Botanic Gardens Trust, Sydney, Australia


Camellia japonica ‘Hikarugenji’

The Blue Mountains Botanic Garden, Mount Tomah - July

Common name Japanese camellia, rose of winter
Scientific name

Camellia japonica ‘Hikarugenji’

Camellia japonica L.

Family  Theaceae

Genus: Camellia - after the Jesuit priest and botanist, George Kamel.

Species: japonica - refers to Japan, from where the first description of this species, by a westerner, was sent to Europe.

‘Hikarugenji’ or ‘Brilliant Genji’ refers to the romantic hero of an early Japanese novel.

Distribution The species from which this cultivar is derived is found in the wild in mainland China, Taiwan, southern Korea and southern Japan.
Native habitat Forests at altitudes of around 300 - 1100 metres, are home to Camellia japonica.
Description Our featured cultivar forms a shrub to about three metres. It is slow-growing and has glossy green leaves.
Flowering/fruiting Flowers in winter.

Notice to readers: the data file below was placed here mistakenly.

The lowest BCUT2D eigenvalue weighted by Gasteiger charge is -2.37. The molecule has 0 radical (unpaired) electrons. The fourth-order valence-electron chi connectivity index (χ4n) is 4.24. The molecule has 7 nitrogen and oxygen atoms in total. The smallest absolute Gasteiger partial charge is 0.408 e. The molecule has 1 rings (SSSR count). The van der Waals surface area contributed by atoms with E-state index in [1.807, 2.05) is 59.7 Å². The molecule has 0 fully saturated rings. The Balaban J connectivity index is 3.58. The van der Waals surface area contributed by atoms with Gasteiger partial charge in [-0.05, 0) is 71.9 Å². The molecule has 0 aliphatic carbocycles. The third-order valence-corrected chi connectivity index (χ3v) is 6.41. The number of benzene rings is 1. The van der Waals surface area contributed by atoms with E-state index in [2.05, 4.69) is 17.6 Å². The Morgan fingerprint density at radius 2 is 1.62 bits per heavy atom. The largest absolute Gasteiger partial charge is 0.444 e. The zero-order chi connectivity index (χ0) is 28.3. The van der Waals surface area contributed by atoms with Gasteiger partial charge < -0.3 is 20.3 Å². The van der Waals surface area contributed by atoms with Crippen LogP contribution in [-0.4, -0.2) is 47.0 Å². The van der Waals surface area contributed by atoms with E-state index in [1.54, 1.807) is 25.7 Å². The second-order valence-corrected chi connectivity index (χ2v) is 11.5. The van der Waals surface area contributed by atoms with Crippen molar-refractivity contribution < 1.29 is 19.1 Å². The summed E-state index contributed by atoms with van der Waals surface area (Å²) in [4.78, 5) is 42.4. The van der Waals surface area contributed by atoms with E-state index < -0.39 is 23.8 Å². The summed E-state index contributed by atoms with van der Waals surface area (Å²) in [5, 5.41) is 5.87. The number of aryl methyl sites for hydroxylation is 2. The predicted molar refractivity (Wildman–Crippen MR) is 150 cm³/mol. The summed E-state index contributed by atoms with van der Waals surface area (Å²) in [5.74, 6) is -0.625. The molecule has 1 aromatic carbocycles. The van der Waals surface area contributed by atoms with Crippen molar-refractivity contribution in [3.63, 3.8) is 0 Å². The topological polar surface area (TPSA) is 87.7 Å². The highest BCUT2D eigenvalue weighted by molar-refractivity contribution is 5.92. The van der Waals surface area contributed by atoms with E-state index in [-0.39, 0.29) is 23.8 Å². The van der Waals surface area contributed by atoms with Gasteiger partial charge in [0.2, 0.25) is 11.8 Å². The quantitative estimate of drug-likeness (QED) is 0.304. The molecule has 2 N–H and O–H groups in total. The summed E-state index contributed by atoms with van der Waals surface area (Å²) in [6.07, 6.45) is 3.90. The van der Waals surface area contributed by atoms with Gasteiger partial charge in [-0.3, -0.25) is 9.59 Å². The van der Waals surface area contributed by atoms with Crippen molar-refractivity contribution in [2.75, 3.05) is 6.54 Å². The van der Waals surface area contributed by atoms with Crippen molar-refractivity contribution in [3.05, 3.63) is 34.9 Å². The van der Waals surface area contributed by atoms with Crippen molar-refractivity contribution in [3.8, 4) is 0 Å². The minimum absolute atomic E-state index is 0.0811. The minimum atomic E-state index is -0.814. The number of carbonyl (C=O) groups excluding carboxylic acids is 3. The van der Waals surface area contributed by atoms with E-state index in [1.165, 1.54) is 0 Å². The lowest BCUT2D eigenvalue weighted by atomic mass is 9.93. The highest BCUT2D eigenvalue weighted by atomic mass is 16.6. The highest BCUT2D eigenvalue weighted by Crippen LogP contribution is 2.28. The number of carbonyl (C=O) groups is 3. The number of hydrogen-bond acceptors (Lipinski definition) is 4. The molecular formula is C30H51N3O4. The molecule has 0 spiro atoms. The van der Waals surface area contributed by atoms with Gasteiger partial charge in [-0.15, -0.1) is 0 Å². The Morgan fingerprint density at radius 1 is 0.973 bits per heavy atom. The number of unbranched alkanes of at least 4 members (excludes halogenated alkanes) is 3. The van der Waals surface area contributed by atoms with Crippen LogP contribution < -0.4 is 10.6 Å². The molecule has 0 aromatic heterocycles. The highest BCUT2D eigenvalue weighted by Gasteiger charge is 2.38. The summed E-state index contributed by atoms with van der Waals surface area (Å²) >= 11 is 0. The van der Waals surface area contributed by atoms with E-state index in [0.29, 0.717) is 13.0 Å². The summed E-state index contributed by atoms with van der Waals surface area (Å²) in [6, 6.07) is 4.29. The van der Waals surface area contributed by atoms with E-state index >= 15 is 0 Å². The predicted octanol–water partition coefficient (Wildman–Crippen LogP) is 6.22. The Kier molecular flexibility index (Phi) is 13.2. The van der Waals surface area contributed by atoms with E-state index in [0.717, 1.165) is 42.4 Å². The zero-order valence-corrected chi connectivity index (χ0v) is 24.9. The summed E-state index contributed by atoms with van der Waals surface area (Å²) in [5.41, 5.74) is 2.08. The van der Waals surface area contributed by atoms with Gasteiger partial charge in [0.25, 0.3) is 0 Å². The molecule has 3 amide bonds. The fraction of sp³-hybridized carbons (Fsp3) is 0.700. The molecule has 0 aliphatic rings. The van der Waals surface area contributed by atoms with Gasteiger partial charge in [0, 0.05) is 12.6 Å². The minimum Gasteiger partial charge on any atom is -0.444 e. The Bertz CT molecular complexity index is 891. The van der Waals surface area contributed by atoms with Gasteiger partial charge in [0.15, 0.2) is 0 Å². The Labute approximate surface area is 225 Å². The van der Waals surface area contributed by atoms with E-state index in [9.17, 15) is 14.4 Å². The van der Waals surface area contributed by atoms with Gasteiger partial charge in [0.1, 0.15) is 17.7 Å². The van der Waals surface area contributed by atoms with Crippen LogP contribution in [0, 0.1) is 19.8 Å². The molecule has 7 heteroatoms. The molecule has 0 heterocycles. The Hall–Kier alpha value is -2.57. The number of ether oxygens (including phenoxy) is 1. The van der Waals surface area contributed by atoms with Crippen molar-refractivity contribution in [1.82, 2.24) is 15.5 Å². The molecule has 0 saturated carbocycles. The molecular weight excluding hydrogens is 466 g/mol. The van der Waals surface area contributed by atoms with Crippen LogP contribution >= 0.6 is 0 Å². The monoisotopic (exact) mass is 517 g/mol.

Between the Residence Garden and the Brunet Oak Lawn in bed R147.


There are about 120 species of Camellia of which Camellia japonica is the one most represented in the garden industry. There are more than 30,000 cultivars of this species.

Cultivar ‘Hikarugenji’ originated in the Kanto area, Japan and was known as early as 1859. The name means ‘Brilliant Genji’ from the famous ‘Tales of Genji’ about an early Japanese prince renowned for his elegance.

Other, sometimes contentious, names for this same cultivar are:

  • ‘Souvenir d’Henri Guichard’ France
  • ‘Herme’ Germany
  • ‘Jordan’s Pride’ United States of America

Camellias prefer a little shade, shelter from strong winds and harsh sun, a fertile, acidic, well-drained soil and a good water supply.

Available from specialist camellia growers and through cool-climate plant nurseries.